Rich Excell's avatar
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Chart of the Day - trivia night.

Had a long and stressful drive from Tahoe back to Palo Alto yesterday, driving through the mountains that were under chain control due to very rough conditions.

We made it, though, and then found ourselves unwinding at Fred's Place in Mountain View for trivia night. Team names there included 'Unemployed' and 'FDIC' bringing home the notion that the SVB and First Republic issues are very real in these parts.

Everyone was in good spirits (and full of good spirits too) as we made our way through various categories such as true crime, name that tune and historical texts. Good to see people in a good mood in spite of the bad news.

The market has been working thru various categories too such as Fed bailout, historical context, and Fed pivots. Collectively, the market seems in good spirits as well in spite of the bad news at the end of last week and into the weekend.

The Fed pivot narrative is back. A week ago, the market had hikes through the summer with the rate cuts not starting until 2024. JayPo had made sure of this by being particularly hawkish.

However, now the market sees hikes stopping in May and the cuts by this summer in a 180 degree turn from the views just one week ago. This is providing support to the longest duration risk assets like tech stocks and crypto.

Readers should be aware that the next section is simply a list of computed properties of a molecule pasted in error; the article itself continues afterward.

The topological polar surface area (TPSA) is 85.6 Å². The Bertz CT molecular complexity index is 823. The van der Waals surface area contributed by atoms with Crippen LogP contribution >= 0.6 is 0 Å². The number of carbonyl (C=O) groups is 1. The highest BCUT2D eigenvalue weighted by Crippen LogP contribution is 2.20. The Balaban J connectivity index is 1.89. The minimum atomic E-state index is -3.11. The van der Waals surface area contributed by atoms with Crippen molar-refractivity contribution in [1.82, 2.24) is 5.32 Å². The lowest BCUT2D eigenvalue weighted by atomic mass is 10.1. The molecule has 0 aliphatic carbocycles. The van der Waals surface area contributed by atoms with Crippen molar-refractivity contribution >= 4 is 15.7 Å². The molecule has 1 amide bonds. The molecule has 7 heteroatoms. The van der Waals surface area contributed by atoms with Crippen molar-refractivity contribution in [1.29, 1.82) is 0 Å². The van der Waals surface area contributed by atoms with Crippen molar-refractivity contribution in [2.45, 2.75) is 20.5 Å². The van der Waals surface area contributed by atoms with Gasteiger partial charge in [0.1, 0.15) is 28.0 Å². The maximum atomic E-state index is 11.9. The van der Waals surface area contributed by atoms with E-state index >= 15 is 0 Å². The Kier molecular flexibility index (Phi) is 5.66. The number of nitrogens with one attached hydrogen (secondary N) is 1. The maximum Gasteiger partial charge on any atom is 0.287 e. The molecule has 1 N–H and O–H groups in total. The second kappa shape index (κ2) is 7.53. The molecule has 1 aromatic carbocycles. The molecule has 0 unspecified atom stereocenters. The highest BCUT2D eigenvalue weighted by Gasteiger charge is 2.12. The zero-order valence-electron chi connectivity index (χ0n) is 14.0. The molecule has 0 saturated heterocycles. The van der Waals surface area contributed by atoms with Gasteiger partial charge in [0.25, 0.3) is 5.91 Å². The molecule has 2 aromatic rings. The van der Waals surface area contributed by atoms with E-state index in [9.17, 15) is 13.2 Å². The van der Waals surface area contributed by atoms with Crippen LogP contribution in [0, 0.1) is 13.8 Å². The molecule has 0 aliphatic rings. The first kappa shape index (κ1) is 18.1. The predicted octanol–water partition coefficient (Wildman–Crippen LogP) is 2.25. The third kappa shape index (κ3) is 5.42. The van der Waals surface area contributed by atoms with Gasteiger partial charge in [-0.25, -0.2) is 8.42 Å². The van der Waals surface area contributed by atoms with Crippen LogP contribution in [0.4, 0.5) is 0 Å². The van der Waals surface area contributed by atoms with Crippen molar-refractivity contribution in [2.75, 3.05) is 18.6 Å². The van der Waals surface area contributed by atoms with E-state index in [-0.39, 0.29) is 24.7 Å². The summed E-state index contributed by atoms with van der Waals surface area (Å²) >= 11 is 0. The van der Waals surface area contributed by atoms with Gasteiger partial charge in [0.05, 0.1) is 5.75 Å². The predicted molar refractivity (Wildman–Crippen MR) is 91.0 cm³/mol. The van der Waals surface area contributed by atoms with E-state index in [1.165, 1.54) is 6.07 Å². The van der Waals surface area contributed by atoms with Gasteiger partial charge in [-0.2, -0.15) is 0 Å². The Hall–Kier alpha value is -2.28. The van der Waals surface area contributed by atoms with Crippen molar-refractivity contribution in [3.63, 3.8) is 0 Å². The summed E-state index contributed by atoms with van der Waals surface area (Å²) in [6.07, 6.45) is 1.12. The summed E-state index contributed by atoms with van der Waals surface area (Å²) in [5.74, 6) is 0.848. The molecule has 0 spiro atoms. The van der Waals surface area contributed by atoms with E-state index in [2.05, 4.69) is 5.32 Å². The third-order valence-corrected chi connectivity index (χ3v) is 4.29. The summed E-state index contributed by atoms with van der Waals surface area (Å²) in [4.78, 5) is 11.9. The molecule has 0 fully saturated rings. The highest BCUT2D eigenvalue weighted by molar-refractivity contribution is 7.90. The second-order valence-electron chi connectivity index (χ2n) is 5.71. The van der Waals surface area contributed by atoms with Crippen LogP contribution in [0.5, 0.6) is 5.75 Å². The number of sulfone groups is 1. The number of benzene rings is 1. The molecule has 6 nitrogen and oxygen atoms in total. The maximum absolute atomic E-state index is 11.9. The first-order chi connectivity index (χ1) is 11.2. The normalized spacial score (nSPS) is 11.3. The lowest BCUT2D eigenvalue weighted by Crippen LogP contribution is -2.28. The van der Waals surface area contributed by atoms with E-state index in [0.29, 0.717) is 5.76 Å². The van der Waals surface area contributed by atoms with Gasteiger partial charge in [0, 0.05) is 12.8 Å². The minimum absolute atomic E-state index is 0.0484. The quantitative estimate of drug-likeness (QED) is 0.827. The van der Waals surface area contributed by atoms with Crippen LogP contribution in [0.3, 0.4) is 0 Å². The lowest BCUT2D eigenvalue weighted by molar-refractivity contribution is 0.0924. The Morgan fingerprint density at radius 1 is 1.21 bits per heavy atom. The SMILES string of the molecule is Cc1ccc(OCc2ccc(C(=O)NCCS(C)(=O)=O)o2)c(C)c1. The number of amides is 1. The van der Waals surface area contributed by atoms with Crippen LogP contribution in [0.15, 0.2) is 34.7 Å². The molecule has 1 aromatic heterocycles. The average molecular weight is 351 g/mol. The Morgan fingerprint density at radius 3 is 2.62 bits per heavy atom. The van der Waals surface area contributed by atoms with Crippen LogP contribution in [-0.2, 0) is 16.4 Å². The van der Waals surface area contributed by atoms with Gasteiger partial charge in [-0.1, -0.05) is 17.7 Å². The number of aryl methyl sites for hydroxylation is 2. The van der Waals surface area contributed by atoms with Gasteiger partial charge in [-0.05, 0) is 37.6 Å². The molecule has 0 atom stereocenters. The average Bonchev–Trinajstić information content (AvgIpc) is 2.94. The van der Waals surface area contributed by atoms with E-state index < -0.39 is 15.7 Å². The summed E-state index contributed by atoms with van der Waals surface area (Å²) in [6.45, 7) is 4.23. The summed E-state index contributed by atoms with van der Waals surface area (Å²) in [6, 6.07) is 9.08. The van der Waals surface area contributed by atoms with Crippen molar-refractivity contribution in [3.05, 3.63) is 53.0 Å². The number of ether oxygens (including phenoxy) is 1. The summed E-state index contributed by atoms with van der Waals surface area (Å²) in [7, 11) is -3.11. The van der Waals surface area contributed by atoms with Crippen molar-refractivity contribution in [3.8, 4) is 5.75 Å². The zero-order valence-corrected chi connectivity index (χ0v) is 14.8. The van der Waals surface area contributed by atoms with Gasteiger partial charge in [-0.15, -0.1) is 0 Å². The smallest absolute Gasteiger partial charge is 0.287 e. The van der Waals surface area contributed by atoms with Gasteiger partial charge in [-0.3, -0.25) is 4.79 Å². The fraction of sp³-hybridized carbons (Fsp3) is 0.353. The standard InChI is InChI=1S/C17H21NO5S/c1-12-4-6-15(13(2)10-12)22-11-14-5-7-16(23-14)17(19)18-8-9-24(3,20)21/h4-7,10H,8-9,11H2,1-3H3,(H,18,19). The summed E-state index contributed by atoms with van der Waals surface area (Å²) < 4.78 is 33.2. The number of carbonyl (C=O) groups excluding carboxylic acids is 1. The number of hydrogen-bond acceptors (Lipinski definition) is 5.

The mkt also likes the Fed bailout which made whole customers and depositors. The Fed is lending $100 against as little as $60 of collateral to banks that need the liquidity to prevent bank runs.

What is the historical context for all of this? If we look at the chart today, I show the Fed Funds in blue, the Global Financial Stress Index in white and the US Financial Conditions Index in orange.

We can see the Fed had pivoted long before things got ugly in 2008, reversing course in late 2007. This didn't support risk assets. In fact it wasn't for some time that the fincl conditions really tightened and stress picked up. Monetary policy acts with a lag.

If we look at the fincl stress index and the fincl conditions, both have moved up in the last week, but neither is as high as we were back in October. The Fed didn't pivot at that time. Are we sure it is going to pivot this time?

After all, the bailouts given come at the risk of re-accelerating inflation that JayPo is so dead set on stopping. A week ago we though 50 bps for sure in March. Now there is a debate about whether the FOMC should even do 25.

This brings to mind Bagehot's Dictum: "To avert panic, central banks should lend early and freely (ie without limit), to solvent firms, against good collateral, and at 'high rates.'

This comes straight out of a Federal Reserve research paper on the lessons of the Financial Crisis:

Perhaps Bagehot's Dictum will show up at trivia night next Monday.

Stay Vigilant
#markets #investing #rates #stress #fedpivot

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